Benefits Byte

October 1, 2019

Council Supports Agency Efforts to Increase Access to MEPs

On September 30, the American Benefits Council provided written comments in support of proposed multiple employer plan (MEP) modifications easing the so-called “one bad apple” rule. The Council continues to advocate for legislative and regulatory proposals that expand access to workplace retirement accounts, and it has previously recommended the expansion of open MEPs and making changes to the “one bad apple” rule in its 2014 strategic public policy plan, A 2020 Vision: Flexibility and the Future of Employee Benefits.

Under the “one bad apple” rule, an entire MEP can be disqualified if any single employer in the MEP violates IRS qualification rules. The proposed regulations, published by the U.S. Department of Treasury and the Internal Revenue Service (IRS) on July 3, would create an exception to the rule for defined contribution MEPs provided certain actions are taken (see the July 3 Benefits Byte). 

In its comment letter, the Council provided recommendations on how Treasury and IRS can improve the proposed relief for MEPs and further reduce barriers for employers. The Council recommends that the Treasury and IRS:

  • Expand the proposed relief by eliminating the under examination condition.
  • Make relief available to 403(b) plans.
  • Make relief available to defined benefit plans.
  • Simplify the conditions for relief by accelerating the timeline for completing a spinoff when participating employers fail to take action, creating reasonable cause relief for plan administrators when implementing an employer-initiated spinoff, and permitting simultaneous spinoffs/terminations.
  • Provide additional guidance on the proposed relief by publishing model amendments and clarifying that certain beneficiaries are not subject to the proposed relief’s notice requirements.

The Council also requested a hearing on the proposed modifications and the opportunity to testify at the hearing.

In a related matter, the Council sent a letter to Preston Rutledge, assistant secretary for the U.S. Department of Labor (DOL) Employee Benefits Security Administration (EBSA) on the final MEP rules published by DOL/EBSA on July 31. These final rules expanded access to workplace retirement plans by clarifying when an employer group, professional employer organization (PEO), or association can sponsor an MEP under Title I of ERISA (see the July 31 Benefits Byte).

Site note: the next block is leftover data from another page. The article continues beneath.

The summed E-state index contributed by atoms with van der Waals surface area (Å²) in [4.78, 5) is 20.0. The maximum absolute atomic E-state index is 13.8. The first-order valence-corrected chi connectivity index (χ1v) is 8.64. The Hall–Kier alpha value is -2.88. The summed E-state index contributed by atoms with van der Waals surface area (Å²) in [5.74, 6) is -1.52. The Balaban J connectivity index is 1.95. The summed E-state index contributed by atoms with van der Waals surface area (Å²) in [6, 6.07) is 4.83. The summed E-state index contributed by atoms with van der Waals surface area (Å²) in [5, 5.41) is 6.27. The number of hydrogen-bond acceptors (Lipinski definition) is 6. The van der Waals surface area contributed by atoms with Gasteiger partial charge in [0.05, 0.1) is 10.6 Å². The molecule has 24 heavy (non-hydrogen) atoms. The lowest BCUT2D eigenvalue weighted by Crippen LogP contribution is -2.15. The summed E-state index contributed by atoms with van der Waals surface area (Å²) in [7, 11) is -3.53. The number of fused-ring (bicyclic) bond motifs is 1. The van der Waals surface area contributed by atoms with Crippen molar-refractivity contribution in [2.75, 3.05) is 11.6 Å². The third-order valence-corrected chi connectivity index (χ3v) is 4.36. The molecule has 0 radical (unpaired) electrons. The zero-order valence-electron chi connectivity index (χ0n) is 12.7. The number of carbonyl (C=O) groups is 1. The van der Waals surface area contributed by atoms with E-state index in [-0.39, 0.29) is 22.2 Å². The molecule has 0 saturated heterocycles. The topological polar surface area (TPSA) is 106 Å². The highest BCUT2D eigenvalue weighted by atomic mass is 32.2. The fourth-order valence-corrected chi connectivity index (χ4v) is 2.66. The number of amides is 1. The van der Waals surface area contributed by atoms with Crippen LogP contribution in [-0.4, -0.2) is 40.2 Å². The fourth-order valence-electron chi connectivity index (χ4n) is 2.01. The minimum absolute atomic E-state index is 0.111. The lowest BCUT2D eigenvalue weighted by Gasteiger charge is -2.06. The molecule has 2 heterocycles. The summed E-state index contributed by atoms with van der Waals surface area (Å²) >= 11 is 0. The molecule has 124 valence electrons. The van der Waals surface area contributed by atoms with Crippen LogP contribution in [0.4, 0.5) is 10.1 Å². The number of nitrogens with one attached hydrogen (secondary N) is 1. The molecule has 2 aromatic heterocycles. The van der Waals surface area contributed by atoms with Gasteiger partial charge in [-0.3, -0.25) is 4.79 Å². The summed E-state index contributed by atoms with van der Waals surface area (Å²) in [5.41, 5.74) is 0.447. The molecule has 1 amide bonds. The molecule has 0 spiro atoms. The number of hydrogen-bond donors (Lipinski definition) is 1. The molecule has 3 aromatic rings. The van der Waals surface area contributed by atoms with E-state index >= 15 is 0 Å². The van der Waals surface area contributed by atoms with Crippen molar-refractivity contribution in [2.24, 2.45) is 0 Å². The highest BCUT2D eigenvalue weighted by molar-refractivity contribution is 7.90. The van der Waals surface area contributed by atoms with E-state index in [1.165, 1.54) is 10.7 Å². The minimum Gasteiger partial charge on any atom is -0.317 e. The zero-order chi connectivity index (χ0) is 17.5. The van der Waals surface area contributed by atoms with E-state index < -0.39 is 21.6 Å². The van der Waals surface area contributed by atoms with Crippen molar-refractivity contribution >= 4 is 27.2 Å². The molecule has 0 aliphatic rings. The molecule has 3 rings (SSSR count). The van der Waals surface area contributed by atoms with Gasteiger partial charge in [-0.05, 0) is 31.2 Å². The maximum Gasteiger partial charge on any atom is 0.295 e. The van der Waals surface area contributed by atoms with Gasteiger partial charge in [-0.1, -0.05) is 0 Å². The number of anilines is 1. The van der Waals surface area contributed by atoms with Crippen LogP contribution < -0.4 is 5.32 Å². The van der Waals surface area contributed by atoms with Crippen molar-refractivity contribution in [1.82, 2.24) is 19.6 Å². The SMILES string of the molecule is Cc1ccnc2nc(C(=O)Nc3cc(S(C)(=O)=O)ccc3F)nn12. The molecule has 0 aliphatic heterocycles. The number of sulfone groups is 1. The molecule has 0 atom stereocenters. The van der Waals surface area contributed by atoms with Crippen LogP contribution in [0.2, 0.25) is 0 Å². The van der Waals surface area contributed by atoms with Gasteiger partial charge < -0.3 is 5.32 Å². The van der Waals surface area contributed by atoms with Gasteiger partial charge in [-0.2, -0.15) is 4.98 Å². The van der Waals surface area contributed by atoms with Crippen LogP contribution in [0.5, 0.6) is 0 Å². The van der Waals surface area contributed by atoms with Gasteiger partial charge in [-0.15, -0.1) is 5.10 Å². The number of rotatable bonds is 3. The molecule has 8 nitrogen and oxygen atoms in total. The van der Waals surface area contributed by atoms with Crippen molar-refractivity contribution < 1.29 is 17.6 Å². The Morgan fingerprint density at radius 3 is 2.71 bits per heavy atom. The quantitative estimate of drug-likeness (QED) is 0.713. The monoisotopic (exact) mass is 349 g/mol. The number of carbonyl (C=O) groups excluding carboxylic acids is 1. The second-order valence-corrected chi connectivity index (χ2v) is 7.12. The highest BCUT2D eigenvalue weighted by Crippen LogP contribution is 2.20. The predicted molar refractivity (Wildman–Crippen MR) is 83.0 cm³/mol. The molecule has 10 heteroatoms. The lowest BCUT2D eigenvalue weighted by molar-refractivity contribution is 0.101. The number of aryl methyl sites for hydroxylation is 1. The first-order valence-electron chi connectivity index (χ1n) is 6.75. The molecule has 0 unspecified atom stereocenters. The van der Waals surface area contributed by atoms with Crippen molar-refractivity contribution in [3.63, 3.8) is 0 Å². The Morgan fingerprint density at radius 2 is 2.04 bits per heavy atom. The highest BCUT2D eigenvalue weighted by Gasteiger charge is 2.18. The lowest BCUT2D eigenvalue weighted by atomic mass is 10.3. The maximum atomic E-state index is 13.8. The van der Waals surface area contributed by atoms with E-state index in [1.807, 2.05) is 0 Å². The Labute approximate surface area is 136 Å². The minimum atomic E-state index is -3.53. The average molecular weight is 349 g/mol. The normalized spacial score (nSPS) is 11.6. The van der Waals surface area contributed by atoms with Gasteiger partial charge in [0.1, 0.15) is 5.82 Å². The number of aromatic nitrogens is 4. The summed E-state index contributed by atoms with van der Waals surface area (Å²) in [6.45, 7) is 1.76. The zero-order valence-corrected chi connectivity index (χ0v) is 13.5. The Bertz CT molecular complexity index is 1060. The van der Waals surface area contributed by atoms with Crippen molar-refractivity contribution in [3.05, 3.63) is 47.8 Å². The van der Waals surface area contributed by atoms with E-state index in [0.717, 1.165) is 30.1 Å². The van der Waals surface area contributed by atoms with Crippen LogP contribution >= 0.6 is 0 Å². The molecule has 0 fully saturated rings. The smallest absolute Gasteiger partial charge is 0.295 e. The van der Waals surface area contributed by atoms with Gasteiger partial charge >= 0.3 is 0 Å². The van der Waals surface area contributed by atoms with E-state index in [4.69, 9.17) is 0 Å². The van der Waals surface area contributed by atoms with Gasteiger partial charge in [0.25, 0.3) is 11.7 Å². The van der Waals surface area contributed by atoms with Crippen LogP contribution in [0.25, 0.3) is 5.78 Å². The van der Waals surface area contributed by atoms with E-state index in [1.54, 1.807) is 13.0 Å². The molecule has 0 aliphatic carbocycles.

The Council expressed several concerns with language in the preamble of the rule, which discusses one commentator’s suggestion that the U.S. Department of Labor (DOL) create a “fiduciary checklist” to aid small employers. The commenter suggested the checklist “encourage or require employers to: (1) consider at least three plans; (2) examine how long the plan has been in existence; (3) review how many other employers and employees are actively enrolled;(4) consider the investment options and all employer and participant fees; and (5) receive and review a report on plan operations and periodically assess employee satisfaction and complaints at least annually.”

The Council’s letter to EBSA warned that requiring trade association MEPs to consider other plans or reexamine the history of a plan would not accurately reflect how MEPs currently work and would inaccurately describe the fiduciary process. The Council also cautioned against using a formulaic approach when requiring PEOs to consider other plans, stating PEOs require special attention when considering fiduciary responsibilities. A formulaic approach would likely be expensive for the PEO, and changes would be disruptive and costly for the participant. Finally, the Council noted that the existing DOL factsheet, Tips for Selecting and Monitoring Service Providers for Your Employee Benefit Plan, already provides sufficient guidance, eliminating the need for a checklist.

For more information on open MEPs or retirement plan regulation, contact Jan Jacobson, senior counsel, retirement policy, or Lynn Dudley, senior vice president, global retirement and compensation policy, at (202) 289-6700.